IPv4 Anycast with Linux and Quagga

 in
Ease configuration headaches and improve availability with anycast.

which inserts the rule permitting IP protocol 89 at the start of the INPUT chain. That command will work with most any standard firewall configuration. After all of this, you finally can get Quagga going. Start it with service zebra start and service ospfd start. Your system now should be participating in your OSPF routing scheme.

You can confirm that with a quick look at your router's routing table:

R1>show ip route 10.0.0.1
Routing entry for 10.0.0.1/32
  Known via "ospf 1", distance 110, metric 21, type NSSA extern 1
  Last update from 10.0.1.2 on FastEthernet0/0, 00:00:14 ago
  Routing Descriptor Blocks:
  * 10.0.1.2, from 10.0.1.2, 00:00:14 ago, via FastEthernet0/0
      Route metric is 21, traffic share count is 1

Optional Quagga Configuration Extras

To enable remote administration, you must set a password in ospfd.conf as follows:

password YOUR-PASSWORD
enable password YOUR-ENABLE-PASSWORD

If you are feeling paranoid about your server establishing neighbor relationships with devices other than your router, you can disable OSPF automatic neighbor discovery on your server with the following additional commands in ospfd.conf:

interface eth0
  ip ospf network non-broadcast

router ospf
  neighbor ROUTER-ID-OF-ROUTER

This configuration has each endpoint in its own OSPF NSSA area. You just as easily could have the endpoints become part of whatever area is already in existence, as long as that area allows external routes. Having each server in its own area gives you a little more control over what kind of routes propagate to and from each endpoint. It is a bit more work, both initially and when you move a server to a different router. It also means your servers have to be able to connect directly to an ABR with access to area 0, which may or may not be possible in your network.

Sample Anycast Layout

Anycast with one endpoint is fairly useless, so let's take a look at a simple deployment scenario. Each endpoint is configured exactly like the endpoint we just configured, with the exception of the service address and the OSPF area number.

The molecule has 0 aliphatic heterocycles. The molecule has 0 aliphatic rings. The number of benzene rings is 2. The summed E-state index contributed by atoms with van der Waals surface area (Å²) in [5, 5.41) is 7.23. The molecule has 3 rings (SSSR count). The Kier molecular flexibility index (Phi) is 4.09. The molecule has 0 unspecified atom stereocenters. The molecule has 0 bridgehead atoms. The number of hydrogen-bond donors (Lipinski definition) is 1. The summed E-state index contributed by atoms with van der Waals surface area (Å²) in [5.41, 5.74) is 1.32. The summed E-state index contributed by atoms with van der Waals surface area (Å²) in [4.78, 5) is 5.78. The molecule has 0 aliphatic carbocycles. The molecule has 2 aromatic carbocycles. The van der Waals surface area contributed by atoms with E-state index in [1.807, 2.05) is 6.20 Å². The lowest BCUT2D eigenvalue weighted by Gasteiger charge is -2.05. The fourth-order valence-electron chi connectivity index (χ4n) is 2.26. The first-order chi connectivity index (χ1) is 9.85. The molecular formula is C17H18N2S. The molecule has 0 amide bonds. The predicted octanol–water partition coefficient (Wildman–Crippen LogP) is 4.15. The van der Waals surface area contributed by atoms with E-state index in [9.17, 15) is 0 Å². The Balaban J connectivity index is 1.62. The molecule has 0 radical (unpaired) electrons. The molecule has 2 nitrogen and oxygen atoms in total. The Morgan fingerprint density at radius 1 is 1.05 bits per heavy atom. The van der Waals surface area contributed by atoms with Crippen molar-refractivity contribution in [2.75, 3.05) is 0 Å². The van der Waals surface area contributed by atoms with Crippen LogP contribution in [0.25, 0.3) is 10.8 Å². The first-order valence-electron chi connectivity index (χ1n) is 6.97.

In this scenario, let's say we have anycast running between two sites (for instance, a main office and a satellite office) connected over a WAN. There is one anycast endpoint at each site. The main office is 10.0.1.0/24, the satellite office is 10.0.2.0/24, and our anycast address is 10.0.0.1, from our anycast subnet, 10.0.0.0/25 (Figure 1).

Figure 1. Two-Site, Two-Server Environment

OSPF on R1 is configured as follows:

router ospf 1
 log-adjacency-changes
 network 10.0.1.0 0.0.0.255 area 10.0.1.2
 network 10.0.0.128 0.0.0.128 area 0.0.0.0
 area 10.0.1.2 nssa no-summary default-information-originate
 area 10.0.1.2 authentication message-digest
 area 0.0.0.0 authentication message-digest

OSPF on R2 is configured as follows:

router ospf 1
 log-adjacency-changes
 network 10.0.2.0 0.0.0.255 area 10.0.2.2
 network 10.0.0.128 0.0.0.128 area 0.0.0.0
 area 10.0.2.2 nssa no-summary default-information-originate
 area 10.0.2.2 authentication message-digest
 area 0.0.0.0 authentication message-digest

R1>show ip route 10.0.0.1
Routing entry for 10.0.0.1/32
  Known via "ospf 1", distance 110, metric 21, type NSSA extern 1
  Last update from 10.0.1.2 on FastEthernet0/0, 00:00:14 ago
  Routing Descriptor Blocks:
  * 10.0.1.2, from 10.0.1.2, 00:00:14 ago, via FastEthernet0/0
      Route metric is 21, traffic share count is

R2>show ip route 10.0.0.1
Routing entry for 10.0.0.1/32
  Known via "ospf 1", distance 110, metric 21, type NSSA extern 1
  Last update from 10.0.2.2 on FastEthernet0/0, 00:05:07 ago
  Routing Descriptor Blocks:
  * 10.0.2.2, from 10.0.2.2, 00:05:07 ago, via FastEthernet0/0
      Route metric is 21, traffic share count is 1

Traffic from each of the sites is flowing to the local anycast endpoint. Here's what happens if we take out the main office endpoint:

Endpoint1# ifdown lo:0
Endpoint1#

R1>show ip route 10.0.0.1
Routing entry for 10.0.0.1/32
  Known via "ospf 1", distance 110, metric 85, type extern 1
  Last update from 10.0.0.130 on Serial0/0, 00:00:21 ago
  Routing Descriptor Blocks:
  * 10.0.0.130, from 10.0.2.2, 00:00:21 ago, via Serial0/0
      Route metric is 85, traffic share count is 1

R2>show ip route 10.0.0.1
Routing entry for 10.0.0.1/32
  Known via "ospf 1", distance 110, metric 21, type NSSA extern 1
  Last update from 10.0.2.2 on FastEthernet0/0, 00:05:07 ago
  Routing Descriptor Blocks:
  * 10.0.2.2, from 10.0.2.2, 00:05:07 ago, via FastEthernet0/0
      Route metric is 21, traffic share count is 1

All traffic starts to flow to the remaining endpoint, as designed and desired.

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